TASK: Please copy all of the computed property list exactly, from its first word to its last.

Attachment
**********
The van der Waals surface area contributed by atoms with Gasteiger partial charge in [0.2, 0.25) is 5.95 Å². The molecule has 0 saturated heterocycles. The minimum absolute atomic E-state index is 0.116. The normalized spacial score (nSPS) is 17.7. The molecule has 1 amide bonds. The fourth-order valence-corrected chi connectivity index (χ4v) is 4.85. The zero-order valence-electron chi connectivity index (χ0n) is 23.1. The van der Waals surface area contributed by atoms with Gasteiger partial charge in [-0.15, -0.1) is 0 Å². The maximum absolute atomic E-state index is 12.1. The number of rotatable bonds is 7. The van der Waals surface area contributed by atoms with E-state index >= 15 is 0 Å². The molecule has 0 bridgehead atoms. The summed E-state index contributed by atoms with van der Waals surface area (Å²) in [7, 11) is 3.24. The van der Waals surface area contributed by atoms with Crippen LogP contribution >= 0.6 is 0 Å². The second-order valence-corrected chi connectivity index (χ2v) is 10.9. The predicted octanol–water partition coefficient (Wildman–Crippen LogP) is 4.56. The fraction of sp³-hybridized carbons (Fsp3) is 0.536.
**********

The van der Waals surface area contributed by atoms with Gasteiger partial charge in [0.2, 0.25) is 5.95 Å². The molecule has 0 saturated heterocycles. The minimum absolute atomic E-state index is 0.116. The normalized spacial score (nSPS) is 17.7. The molecule has 1 amide bonds. The fourth-order valence-corrected chi connectivity index (χ4v) is 4.85. The zero-order valence-electron chi connectivity index (χ0n) is 23.1. The van der Waals surface area contributed by atoms with Gasteiger partial charge in [-0.15, -0.1) is 0 Å². The maximum absolute atomic E-state index is 12.1. The number of rotatable bonds is 7. The van der Waals surface area contributed by atoms with E-state index >= 15 is 0 Å². The molecule has 0 bridgehead atoms. The summed E-state index contributed by atoms with van der Waals surface area (Å²) in [7, 11) is 3.24. The van der Waals surface area contributed by atoms with Crippen LogP contribution >= 0.6 is 0 Å². The second-order valence-corrected chi connectivity index (χ2v) is 10.9. The predicted octanol–water partition coefficient (Wildman–Crippen LogP) is 4.56. The fraction of sp³-hybridized carbons (Fsp3) is 0.536.